NAIROBI (Xinhua) --
The Kenyan stock market’s benchmark
index has dropped to a ten-year low battered by foreign
investors exiting the bourse amid jitters in global markets.
The Nairobi Securities Exchange (NSE) 20 Share Index, which
captures the performance of 20 top stocks, stood at 2,543.11
points on Tuesday, a level it closed on March 9, 2009.
Tuesday’s level was 0.48 points lower from last Friday’s
position, with the index that once stood at 5,400 points,
registering a free-fall during the last weeks.
According to the Capital Markets Authority (CMA), trading at
the Kenya bourse has slowed down due to exit by foreign
investors following global jitters occasioned by U.S.-China
CMA data showed that during the second quarter, foreigners
sold shares worth 38 billion Kenyan shillings (374 million U.S.
dollars) as compared to 343 million dollars purchases, with
their participation declining to 69 percent from 76 percent in
the first three months.
Kenya seeks to increase
research funding to improve food security
NAIROBI (Xinhua) --
Kenya will increase funding for research as part
of efforts to boost food security in the country, a senior
government official said on Tuesday.
Deputy President William Ruto said the move will also boost
the quality of information and ultimately inform proper
"I am happy to note that the government of Kenya has fully
embraced digital data and information to help the country
fast-track achievement of the Big 4 Agenda," Ruto told
participants at the Regional Centre for Mapping of Resources for
Development (RCMRD) International Conference and the 4th AfriGEO
"Through applications developed at RCMRD, in collaboration
with partners, we can now monitor crop conditions from planting
to harvesting, and thus help the country plan well on food
security for its people," said Ruto.
"Through geo-spatial technologies, I challenge you to further
seek solutions to the problem of food distribution and market
systems in the region, to not only foster efficient trade, but
also ensure that a Kenyan should not die of hunger when there is
a surplus in a neighboring country, or even county," he added.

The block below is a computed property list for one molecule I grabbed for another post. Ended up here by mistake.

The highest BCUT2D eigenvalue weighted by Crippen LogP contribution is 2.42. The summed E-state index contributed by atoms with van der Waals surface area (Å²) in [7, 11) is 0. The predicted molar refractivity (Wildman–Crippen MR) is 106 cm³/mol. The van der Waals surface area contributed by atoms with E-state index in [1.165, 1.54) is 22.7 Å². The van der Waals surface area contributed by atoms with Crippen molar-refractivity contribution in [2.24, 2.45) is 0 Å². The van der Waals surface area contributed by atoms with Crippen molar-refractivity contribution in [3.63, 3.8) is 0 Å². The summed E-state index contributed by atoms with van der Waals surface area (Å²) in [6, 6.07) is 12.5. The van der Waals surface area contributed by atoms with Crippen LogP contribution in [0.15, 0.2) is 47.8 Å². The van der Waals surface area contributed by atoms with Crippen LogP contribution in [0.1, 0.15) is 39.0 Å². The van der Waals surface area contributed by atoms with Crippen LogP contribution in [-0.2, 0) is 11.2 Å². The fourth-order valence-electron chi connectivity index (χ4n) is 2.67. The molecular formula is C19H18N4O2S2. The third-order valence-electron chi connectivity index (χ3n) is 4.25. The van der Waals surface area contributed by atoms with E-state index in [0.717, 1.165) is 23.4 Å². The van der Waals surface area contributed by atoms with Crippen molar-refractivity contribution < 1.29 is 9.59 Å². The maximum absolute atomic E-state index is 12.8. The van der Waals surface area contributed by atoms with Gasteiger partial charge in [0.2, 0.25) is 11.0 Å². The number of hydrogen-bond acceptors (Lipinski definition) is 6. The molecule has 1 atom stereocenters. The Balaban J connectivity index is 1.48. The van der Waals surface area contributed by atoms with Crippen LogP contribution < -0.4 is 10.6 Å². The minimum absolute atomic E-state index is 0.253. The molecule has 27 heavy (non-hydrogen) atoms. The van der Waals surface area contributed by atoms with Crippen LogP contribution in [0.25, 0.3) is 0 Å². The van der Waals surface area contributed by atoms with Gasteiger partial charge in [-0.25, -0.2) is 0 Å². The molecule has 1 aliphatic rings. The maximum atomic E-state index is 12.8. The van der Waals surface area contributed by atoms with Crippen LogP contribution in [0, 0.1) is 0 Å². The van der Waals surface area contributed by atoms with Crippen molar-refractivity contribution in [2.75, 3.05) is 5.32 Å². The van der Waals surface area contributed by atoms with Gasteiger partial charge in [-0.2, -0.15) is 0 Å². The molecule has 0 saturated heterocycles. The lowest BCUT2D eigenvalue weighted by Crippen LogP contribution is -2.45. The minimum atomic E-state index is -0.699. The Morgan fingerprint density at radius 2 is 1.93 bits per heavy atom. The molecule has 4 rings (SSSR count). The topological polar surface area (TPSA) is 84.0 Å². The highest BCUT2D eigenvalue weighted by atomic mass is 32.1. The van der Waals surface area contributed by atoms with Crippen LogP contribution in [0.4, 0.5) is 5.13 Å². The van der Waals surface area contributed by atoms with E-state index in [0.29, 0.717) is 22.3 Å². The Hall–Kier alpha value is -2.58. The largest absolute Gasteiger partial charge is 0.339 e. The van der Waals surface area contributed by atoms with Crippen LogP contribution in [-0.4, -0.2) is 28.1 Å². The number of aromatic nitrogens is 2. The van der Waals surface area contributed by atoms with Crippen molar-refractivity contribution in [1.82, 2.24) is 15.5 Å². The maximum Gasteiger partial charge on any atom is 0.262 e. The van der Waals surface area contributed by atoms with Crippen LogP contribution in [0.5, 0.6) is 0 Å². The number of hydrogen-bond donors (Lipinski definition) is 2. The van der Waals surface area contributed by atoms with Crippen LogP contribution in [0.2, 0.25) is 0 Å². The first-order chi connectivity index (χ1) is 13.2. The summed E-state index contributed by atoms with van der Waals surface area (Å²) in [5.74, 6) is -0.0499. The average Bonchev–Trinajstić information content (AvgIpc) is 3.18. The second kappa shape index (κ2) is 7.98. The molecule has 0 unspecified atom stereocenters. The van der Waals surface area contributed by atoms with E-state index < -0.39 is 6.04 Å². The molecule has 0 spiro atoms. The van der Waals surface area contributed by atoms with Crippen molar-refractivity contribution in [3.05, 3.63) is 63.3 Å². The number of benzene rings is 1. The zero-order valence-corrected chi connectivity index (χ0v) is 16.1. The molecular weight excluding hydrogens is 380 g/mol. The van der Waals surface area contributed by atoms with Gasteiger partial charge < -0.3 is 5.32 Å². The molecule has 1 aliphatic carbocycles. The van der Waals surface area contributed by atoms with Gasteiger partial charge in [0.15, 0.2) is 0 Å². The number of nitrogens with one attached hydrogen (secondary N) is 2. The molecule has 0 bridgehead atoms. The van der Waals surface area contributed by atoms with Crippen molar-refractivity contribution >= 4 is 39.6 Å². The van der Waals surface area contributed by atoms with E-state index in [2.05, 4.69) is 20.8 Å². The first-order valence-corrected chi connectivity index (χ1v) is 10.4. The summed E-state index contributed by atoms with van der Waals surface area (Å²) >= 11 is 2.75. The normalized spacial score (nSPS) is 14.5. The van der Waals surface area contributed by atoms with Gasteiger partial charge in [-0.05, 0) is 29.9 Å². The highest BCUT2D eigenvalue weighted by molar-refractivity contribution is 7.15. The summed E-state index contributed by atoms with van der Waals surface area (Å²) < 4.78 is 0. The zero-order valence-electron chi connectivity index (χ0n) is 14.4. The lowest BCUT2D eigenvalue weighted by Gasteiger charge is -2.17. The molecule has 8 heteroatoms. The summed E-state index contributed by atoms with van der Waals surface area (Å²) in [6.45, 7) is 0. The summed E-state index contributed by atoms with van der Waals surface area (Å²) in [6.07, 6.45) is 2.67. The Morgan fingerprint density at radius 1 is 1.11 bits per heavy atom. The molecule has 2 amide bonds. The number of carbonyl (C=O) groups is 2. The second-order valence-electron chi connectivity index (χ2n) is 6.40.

The deputy president said lack of right information and a
supply of stale information continued to haunt the turnaround of
Africa and urged conference participants to use innovations in
geo-spatial technologies to project and plan for the needs of
"I am pleasantly informed that our neighbors in Rwanda have
embraced drone technology to provide essential health services
such as delivery of medical supplies," said Ruto.
Such examples, he said, inspire other countries to see that
Earth observation and responsible use of space should drive
Africa’s inquisitiveness to seek solutions for problems facing
Ruto said scientists need to partner with the government and
public institutions in producing accurate data that can guide
the development of Africa.
Farida Karoney, cabinet secretary of Kenya’s Ministry of
Lands and Physical Planning, said science and innovation should
be at the center of tackling challenges facing Africa, adding
that technology was a crucial player in the attainment of the
sustainable development goals.
"Crucially, it is these research-backed data that would drive
the Big Four Agenda in Kenya.
"I see a clear linkage between accessibility of education for
societal benefit and the information streams derived from Earth
observation technologies," Karoney said.
She said geo-spatial science and technology is already
playing a central role in the daily decisions as well as
national endeavors to attain development goals.
"I need not emphasize how Earth observation is transforming
decisions in transport, agriculture, wildlife management among
"We must strive for improved management of our land resources
with technologies that ease our field operations for data
acquisition, storage, and analysis, and make it practical for us
to engage in constructive dialogue with our communities in
planning for land use," Karoney said.